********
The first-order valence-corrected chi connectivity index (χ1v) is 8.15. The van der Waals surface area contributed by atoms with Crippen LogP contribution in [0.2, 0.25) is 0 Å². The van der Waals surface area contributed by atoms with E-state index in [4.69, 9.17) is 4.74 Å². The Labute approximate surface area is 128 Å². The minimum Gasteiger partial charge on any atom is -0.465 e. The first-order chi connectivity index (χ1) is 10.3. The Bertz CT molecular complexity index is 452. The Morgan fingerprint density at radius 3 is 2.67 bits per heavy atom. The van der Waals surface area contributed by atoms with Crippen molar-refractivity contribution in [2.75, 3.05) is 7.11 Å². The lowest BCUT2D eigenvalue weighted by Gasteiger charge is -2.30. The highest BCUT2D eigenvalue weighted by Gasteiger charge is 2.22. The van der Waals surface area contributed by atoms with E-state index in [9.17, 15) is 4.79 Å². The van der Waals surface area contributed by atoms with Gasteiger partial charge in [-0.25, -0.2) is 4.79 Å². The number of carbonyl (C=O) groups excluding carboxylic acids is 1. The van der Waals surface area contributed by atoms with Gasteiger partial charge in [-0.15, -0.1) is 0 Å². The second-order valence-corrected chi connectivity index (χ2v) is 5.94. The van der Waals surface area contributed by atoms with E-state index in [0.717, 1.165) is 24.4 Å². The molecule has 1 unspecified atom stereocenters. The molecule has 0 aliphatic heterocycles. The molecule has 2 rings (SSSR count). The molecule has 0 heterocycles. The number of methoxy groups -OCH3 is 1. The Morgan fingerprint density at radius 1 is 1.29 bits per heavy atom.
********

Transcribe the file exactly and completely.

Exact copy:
The first-order valence-corrected chi connectivity index (χ1v) is 8.15. The van der Waals surface area contributed by atoms with Crippen LogP contribution in [0.2, 0.25) is 0 Å². The van der Waals surface area contributed by atoms with E-state index in [4.69, 9.17) is 4.74 Å². The Labute approximate surface area is 128 Å². The minimum Gasteiger partial charge on any atom is -0.465 e. The first-order chi connectivity index (χ1) is 10.3. The Bertz CT molecular complexity index is 452. The Morgan fingerprint density at radius 3 is 2.67 bits per heavy atom. The van der Waals surface area contributed by atoms with Crippen molar-refractivity contribution in [2.75, 3.05) is 7.11 Å². The lowest BCUT2D eigenvalue weighted by Gasteiger charge is -2.30. The highest BCUT2D eigenvalue weighted by Gasteiger charge is 2.22. The van der Waals surface area contributed by atoms with E-state index in [9.17, 15) is 4.79 Å². The van der Waals surface area contributed by atoms with Gasteiger partial charge in [-0.25, -0.2) is 4.79 Å². The number of carbonyl (C=O) groups excluding carboxylic acids is 1. The van der Waals surface area contributed by atoms with Gasteiger partial charge in [-0.15, -0.1) is 0 Å². The second-order valence-corrected chi connectivity index (χ2v) is 5.94. The van der Waals surface area contributed by atoms with E-state index in [0.717, 1.165) is 24.4 Å². The molecule has 1 unspecified atom stereocenters. The molecule has 0 aliphatic heterocycles. The molecule has 2 rings (SSSR count). The molecule has 0 heterocycles. The number of methoxy groups -OCH3 is 1. The Morgan fingerprint density at radius 1 is 1.29 bits per heavy atom.